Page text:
The petition against Laura Kuenssberg may be little more than a sexist tirade, but the BBC would attract fewer accusations of bias if it didn’t appear so out of touch
The petition against the National 5 Maths exam had gathered hundreds of signatures before my son made it home from school. Even he thought the idea was stupid, though he’d added his name “for the bantz”. As for me, I was on my high horse. Teenagers today are so petulant. A few tricky questions and they’re flouncing off to the SQA. When will they learn you don’t always get to dictate the terms?
But the whingeing school pupils were only copying their elders. They have grown up in the age of the online petition. Don’t like what someone has said or done? Stick your autograph on a website and get them banned. Is it really too much to expect that everyone else reflects your own world view?
Which brings me – rather circuitously – to Laura Kuenssberg. She is the latest victim of the great BBC bias hoo-haa. The first female political editor in the corporation’s history, you might think she’d be lauded for holding her own in a world where – as Isabel Hardman can testify – women are still dismissed as “totty.” Instead, 35,000 people called for her to be fired for her perceived anti-Jeremy Corbyn agenda.
She is not the first BBC journalist to face such antipathy. Nick Robinson and James Cook were both hounded for their coverage of the independence debate. Being a woman, abuse directed at Kuenssberg came with a side-order of sexism – misogynist comments that last week caused online campaign group 38 Degrees to take the petition down. But then Robinson – who was diagnosed with cancer – had to face tweets suggesting he’d benefit from a dose of chemotherapy. When the anti-bias brigade works itself up into a lather, no journalist gets off lightly. And why should they? They have committed a cardinal sin, challenging ideas others hold sacred.
Anyone who has worked in the media in Scotland knows a piece which is in harmony with its audience’s views is “incisive” and “well-written” and anything that isn’t is “skewed” and “bigoted”. We have all been “SNP propagandists” one week and “unionist stooges” the next; it’s annoying, but you plough on. It does make you warm to those getting a hard time elsewhere, though.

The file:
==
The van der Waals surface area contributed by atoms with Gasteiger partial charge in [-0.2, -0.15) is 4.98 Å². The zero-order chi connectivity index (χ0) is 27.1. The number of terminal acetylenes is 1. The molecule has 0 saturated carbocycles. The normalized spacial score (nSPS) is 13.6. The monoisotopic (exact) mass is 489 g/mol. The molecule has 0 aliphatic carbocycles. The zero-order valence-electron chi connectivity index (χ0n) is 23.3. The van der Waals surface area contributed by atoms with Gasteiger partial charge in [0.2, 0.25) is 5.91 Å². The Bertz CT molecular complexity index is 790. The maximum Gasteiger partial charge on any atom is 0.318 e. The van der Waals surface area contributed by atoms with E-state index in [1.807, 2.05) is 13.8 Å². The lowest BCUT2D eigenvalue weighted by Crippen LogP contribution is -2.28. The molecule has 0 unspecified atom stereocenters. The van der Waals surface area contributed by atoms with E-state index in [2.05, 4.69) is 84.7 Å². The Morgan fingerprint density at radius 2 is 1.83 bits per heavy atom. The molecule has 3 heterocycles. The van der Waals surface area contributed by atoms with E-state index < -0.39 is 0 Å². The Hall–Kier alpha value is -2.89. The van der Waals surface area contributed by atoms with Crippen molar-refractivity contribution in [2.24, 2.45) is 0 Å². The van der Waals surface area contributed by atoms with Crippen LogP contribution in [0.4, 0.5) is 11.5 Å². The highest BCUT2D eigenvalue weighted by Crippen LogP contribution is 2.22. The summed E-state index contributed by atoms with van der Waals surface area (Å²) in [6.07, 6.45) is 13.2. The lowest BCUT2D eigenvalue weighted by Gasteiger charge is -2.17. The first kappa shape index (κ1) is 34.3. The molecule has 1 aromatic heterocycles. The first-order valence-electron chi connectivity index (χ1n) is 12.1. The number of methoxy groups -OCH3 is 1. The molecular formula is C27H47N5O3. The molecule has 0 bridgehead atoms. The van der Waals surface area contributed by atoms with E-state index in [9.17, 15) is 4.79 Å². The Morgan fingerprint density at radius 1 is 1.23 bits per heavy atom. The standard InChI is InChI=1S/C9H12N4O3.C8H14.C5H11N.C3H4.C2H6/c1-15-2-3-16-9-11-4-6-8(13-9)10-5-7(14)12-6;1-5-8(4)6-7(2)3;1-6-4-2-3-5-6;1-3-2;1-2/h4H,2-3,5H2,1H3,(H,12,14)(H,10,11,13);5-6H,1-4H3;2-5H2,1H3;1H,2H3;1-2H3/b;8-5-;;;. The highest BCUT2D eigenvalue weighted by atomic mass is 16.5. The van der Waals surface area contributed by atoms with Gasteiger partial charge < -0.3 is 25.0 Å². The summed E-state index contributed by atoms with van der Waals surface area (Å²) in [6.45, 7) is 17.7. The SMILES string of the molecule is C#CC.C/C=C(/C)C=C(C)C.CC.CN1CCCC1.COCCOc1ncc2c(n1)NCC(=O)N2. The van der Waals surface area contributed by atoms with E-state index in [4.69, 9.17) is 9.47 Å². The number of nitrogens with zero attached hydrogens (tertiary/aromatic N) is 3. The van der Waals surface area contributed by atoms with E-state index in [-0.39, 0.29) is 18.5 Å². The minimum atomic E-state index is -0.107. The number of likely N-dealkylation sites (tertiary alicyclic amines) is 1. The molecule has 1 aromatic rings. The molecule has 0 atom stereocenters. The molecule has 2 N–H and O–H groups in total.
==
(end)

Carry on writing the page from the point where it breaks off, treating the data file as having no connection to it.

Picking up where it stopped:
Google “bias at the BBC” and you’ll see the corporation’s been accused of more or less everything in its time. It was anti-Thatcher (but also anti the miners). It’s been pro-Israel, but also pro-Palestinian. It’s too left-wing, too right-wing, too liberal. It tried to undermine the case for Scottish independence.
The most recent accusation is that the corporation is trying to bring down Corbyn. You might think he is doing quite a good job of that on his own, but I am impartial and couldn’t possibly comment. Earlier this year, 57,000 people signed a petition complaining the BBC kept labelling him “left-wing”.
Kuenssberg first became embroiled in this row when it emerged she had helped persuade shadow foreign affairs minister Stephen Doughty to announce his resignation during a BBC interview; this was seen as a motivated by a desire to embarrass the Labour leader when it was more likely to have been motivated by a desire for a scoop.
Critics have also been cataloguing her tweets, calling her out when she focuses on a Labour story – like the shadow cabinet reshuffle – over the other events of the day.
The petition that was taken down was driven by what the organisers described as a “focused tirade” against Corbyn and Labour. For this, she found herself described as a “bitch” and a “c***”, and told she should be sacked.
Of course, just because they’re paranoid, doesn’t mean the BBC is not out to get them, so allegations of bias should be scrutinised. Let’s look at one of the most prevalent: that the BBC spent an inordinate amount of time on Labour’s anti-Semitism row while ignoring the story of possible Tory electoral fraud.
There may be some truth in this. But then many people don’t understand how news works. The anti-Semitism row was the consummate story. Ken Livingstone made his comments on a public forum, John Mann harangued him in a public forum. There was conflict; there was footage of conflict. The electoral fraud story on the other hand – while potentially huge – consists of as yet unproven allegations. Too much speculation could have serious repercussions. Which is not to say the BBC should not be paying it more attention, just that its failure to do so may not be politically motivated.
What the BBC is guilty of is not so much bias, but complacency. It’s so embedded in its Metropolitan bubble, it finds it difficult to relate to events outside its narrow frame of reference. Hence its inability to grasp the changes wrought by the referendum. Or to ask itself what it could be doing better.
This could be seen on last week’s Question Time, filmed in Aberdeen, when David Dimbleby appeared to regard Scots as a mystifying species. As the guests debated Conservative gains and Labour’s evisceration, he wore a look of amused disdain; and he hadn’t done even cursory research on the Named Person provision. It requires a certain kind of arrogance for the presenter of a political panel show not to at least Google a policy which is one of the hottest topics in the country.
I won’t be starting a petition to have Dimbleby sacked. Just because he didn’t do things the way I’d choose doesn’t give me the right to demand he lose his job. But it would be good if the BBC could occasionally reflect on its own limitations, especially when it comes to news coverage; then perhaps the accusations of bias would be less prolific and gain less traction.